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Paul the Jew was the Patriarch of Antioch, and head of the Melkite Church of Antioch, from 519 to 521.

Paul the Jew
Chalcedonian Patriarch of Antioch
ChurchChurch of Antioch
Term ended521
PredecessorSeverus I
Personal details
BornConstantinople, Eastern Roman Empire


Paul was born in Constantinople, where he became a priest and chief administrator of the Hospice of Euboulos.[1][2] Paul was consecrated Patriarch of Antioch by the end of June 519.[2] He was consecrated in Antioch on the insistence of Pope Hormisdas, despite initial plans to consecrate Paul in Constantinople.[1] The Church of Antioch suffered from a lack of funds at this time, and thus Emperor Justin I bestowed upon Paul a large amount of money for the maintenance of the Church.[1]

After his ascension to the throne, Emperor Justin ordered bishops within the Diocese of the East to accept the Council of Chalcedon or face deposition.[3] In November 519,[4] with the aid of the imperial army, the patriarch had Paul, Bishop of Edessa, who had refused to accept the council, forcibly removed from his church, despite the protestations of the local population, and exiled to Seleucia in Syria.[5] Fearing civil unrest,[5] Emperor Justin restored Paul to the see of Edessa after forty days.[3] According to John of Ephesus, Paul carried out assassinations and torture during his tenure as patriarch.[5]

Paul's persecution towards non-Chalcedonians earned him the cognomen, "the Jew".[1] He ordered non-Chalcedonian monks on the fringe of the Syrian Desert to sign a declaration of acceptance of the Council of Chalcedon, and those who failed to do so were threatened with removal from their monasteries.[3] The majority of monks refused to accept the council,[3] and thus Paul had the army led by Asclepius sent to dislocate the monks.[5] The resulting violence led Emperor Justin to depose Paul in 521, who died shortly afterwards.[5]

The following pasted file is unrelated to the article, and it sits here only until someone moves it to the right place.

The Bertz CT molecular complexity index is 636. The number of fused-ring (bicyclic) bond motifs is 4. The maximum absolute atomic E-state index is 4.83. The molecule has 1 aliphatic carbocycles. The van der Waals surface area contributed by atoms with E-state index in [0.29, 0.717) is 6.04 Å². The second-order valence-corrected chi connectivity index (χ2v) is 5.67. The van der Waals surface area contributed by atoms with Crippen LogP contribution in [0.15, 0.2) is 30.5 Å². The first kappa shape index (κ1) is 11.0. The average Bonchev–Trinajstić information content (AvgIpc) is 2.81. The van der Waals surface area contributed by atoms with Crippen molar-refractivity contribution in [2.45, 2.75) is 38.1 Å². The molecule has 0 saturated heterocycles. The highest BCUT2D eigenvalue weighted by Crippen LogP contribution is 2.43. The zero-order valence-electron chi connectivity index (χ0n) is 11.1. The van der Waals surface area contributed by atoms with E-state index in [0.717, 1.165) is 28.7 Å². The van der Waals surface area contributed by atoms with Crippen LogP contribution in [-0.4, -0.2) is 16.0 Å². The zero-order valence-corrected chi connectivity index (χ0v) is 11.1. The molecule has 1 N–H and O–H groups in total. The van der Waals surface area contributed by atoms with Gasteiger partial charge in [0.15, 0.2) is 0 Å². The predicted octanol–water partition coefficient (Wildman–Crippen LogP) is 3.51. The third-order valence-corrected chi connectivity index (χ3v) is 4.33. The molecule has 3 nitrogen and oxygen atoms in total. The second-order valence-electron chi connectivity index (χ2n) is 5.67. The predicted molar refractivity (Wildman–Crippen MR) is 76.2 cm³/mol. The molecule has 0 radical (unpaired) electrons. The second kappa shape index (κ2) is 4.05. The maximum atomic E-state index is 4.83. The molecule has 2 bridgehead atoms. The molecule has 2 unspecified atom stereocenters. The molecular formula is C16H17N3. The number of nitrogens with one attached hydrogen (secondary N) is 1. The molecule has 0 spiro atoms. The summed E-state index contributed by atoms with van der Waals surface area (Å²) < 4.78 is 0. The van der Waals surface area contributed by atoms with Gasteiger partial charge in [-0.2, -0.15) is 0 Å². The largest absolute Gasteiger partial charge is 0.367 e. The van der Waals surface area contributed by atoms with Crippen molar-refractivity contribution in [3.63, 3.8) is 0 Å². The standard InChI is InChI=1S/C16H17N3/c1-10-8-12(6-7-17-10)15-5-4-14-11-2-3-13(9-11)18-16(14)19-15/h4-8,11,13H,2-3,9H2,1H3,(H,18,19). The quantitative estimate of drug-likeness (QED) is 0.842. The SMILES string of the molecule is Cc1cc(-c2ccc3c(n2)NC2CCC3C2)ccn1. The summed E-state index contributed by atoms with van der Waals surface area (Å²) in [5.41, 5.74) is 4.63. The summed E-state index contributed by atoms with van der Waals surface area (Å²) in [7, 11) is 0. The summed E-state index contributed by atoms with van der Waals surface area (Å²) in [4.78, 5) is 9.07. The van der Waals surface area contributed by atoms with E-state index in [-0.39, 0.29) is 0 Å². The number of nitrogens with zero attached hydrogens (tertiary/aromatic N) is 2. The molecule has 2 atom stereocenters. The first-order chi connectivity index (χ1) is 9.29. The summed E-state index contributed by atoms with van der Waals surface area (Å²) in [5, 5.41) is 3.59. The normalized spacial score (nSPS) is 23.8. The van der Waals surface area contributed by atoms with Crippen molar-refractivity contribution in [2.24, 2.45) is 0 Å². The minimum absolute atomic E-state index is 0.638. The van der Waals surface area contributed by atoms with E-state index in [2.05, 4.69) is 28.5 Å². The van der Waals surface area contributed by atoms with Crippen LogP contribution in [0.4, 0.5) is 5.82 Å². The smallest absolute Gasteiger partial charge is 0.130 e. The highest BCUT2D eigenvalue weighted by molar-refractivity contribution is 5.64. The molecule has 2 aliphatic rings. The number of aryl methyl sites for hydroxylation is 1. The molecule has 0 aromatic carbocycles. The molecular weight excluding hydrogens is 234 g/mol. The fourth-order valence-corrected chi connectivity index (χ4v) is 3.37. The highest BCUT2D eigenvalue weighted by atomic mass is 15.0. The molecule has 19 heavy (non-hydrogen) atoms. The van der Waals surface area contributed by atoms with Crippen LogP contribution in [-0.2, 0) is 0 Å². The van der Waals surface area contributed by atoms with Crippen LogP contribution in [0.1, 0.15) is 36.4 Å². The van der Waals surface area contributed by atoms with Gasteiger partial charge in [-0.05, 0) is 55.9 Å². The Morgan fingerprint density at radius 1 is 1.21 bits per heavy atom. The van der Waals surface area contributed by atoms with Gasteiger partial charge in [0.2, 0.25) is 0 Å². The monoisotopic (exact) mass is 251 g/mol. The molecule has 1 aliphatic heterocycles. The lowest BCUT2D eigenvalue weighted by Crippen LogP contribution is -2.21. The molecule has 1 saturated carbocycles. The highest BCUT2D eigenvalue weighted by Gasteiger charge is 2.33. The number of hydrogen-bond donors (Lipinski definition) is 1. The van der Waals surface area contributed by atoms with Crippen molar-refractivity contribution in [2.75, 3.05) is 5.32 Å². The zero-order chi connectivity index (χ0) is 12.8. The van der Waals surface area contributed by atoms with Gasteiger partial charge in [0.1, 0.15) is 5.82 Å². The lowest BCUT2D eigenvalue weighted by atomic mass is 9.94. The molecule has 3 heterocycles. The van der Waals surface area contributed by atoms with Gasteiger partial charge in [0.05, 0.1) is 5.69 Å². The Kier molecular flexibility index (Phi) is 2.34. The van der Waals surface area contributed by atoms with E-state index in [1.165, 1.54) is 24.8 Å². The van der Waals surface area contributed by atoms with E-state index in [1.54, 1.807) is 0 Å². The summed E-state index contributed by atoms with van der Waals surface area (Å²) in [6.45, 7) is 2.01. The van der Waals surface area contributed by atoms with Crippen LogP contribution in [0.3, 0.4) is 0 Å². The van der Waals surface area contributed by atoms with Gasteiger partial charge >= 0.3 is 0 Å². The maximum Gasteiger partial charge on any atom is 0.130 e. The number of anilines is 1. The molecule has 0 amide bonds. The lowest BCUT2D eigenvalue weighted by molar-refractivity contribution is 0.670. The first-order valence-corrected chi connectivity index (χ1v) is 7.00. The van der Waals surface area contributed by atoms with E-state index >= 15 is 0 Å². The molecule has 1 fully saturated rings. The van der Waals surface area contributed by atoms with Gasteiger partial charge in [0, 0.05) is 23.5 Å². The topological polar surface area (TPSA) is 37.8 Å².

1. ^ a b c d Allen (2011), p. 27
  2. ^ a b Viezure (2011), p. 566
  3. ^ a b c d Evans (2000), p. 108
  4. ^ Gwynn (1911)
  5. ^ a b c d e Tate (2004), pp. 109-110


  • Allen, Pauline (2011). "Episcopal Succession in Antioch in the Sixth Century". Episcopal Elections in Late Antiquity. Walter de Gruyter.
  • Evans, J. A. S. (2000). The Age of Justinian: The Circumstances of Imperial Power. Routledge.
  • Gwynn, John (1911). "Paulus Edessenus". A Dictionary of Christian Biography and Literature to the End of the Sixth Century A.D., with an Account of the Principal Sects and Heresies.
  • Tate, Georges (2004). Justinien. L'épopée de l'Empire d'Orient (527-565). Fayard.
  • Viezure, Dana luliana (2011). "The Election of Paul the Jew (519) in Light of the Theopaschite Controversy". Episcopal Elections in Late Antiquity. Walter de Gruyter.
Preceded by
Severus I
Chalcedonian Patriarch of Antioch
Succeeded by